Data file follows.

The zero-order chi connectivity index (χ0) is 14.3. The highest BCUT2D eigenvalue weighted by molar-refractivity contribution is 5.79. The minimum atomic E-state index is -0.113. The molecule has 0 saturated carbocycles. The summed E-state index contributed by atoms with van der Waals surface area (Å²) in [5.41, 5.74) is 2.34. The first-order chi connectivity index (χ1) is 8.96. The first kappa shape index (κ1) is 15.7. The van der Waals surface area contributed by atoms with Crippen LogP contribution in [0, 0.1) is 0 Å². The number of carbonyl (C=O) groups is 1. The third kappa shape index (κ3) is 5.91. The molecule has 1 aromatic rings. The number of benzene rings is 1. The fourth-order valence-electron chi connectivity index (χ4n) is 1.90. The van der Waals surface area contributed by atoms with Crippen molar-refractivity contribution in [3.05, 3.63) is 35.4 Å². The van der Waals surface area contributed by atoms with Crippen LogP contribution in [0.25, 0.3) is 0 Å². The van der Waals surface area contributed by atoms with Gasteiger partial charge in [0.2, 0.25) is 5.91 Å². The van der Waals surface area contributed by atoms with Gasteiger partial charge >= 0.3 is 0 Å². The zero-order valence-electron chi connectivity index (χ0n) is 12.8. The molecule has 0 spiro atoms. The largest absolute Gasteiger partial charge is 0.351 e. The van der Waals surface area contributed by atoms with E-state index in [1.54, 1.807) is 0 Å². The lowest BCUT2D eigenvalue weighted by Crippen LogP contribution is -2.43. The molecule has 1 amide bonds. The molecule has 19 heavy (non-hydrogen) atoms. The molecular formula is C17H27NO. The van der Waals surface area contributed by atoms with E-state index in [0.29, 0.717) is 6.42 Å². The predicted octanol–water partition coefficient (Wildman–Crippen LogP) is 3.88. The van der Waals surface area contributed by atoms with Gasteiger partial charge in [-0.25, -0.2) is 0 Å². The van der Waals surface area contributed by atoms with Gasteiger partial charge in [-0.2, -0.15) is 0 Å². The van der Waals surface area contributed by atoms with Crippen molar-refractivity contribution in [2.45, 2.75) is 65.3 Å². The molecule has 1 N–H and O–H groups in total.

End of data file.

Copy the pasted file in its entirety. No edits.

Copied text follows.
The zero-order chi connectivity index (χ0) is 14.3. The highest BCUT2D eigenvalue weighted by molar-refractivity contribution is 5.79. The minimum atomic E-state index is -0.113. The molecule has 0 saturated carbocycles. The summed E-state index contributed by atoms with van der Waals surface area (Å²) in [5.41, 5.74) is 2.34. The first-order chi connectivity index (χ1) is 8.96. The first kappa shape index (κ1) is 15.7. The van der Waals surface area contributed by atoms with Crippen LogP contribution in [0, 0.1) is 0 Å². The number of carbonyl (C=O) groups is 1. The third kappa shape index (κ3) is 5.91. The molecule has 1 aromatic rings. The number of benzene rings is 1. The fourth-order valence-electron chi connectivity index (χ4n) is 1.90. The van der Waals surface area contributed by atoms with Crippen molar-refractivity contribution in [3.05, 3.63) is 35.4 Å². The van der Waals surface area contributed by atoms with Crippen LogP contribution in [0.25, 0.3) is 0 Å². The van der Waals surface area contributed by atoms with Gasteiger partial charge in [0.2, 0.25) is 5.91 Å². The van der Waals surface area contributed by atoms with Gasteiger partial charge >= 0.3 is 0 Å². The zero-order valence-electron chi connectivity index (χ0n) is 12.8. The molecule has 0 spiro atoms. The largest absolute Gasteiger partial charge is 0.351 e. The van der Waals surface area contributed by atoms with E-state index in [1.54, 1.807) is 0 Å². The lowest BCUT2D eigenvalue weighted by Crippen LogP contribution is -2.43. The molecule has 1 amide bonds. The molecule has 19 heavy (non-hydrogen) atoms. The molecular formula is C17H27NO. The van der Waals surface area contributed by atoms with E-state index in [0.29, 0.717) is 6.42 Å². The predicted octanol–water partition coefficient (Wildman–Crippen LogP) is 3.88. The van der Waals surface area contributed by atoms with Gasteiger partial charge in [-0.25, -0.2) is 0 Å². The van der Waals surface area contributed by atoms with Gasteiger partial charge in [-0.2, -0.15) is 0 Å². The van der Waals surface area contributed by atoms with Crippen molar-refractivity contribution in [2.45, 2.75) is 65.3 Å². The molecule has 1 N–H and O–H groups in total.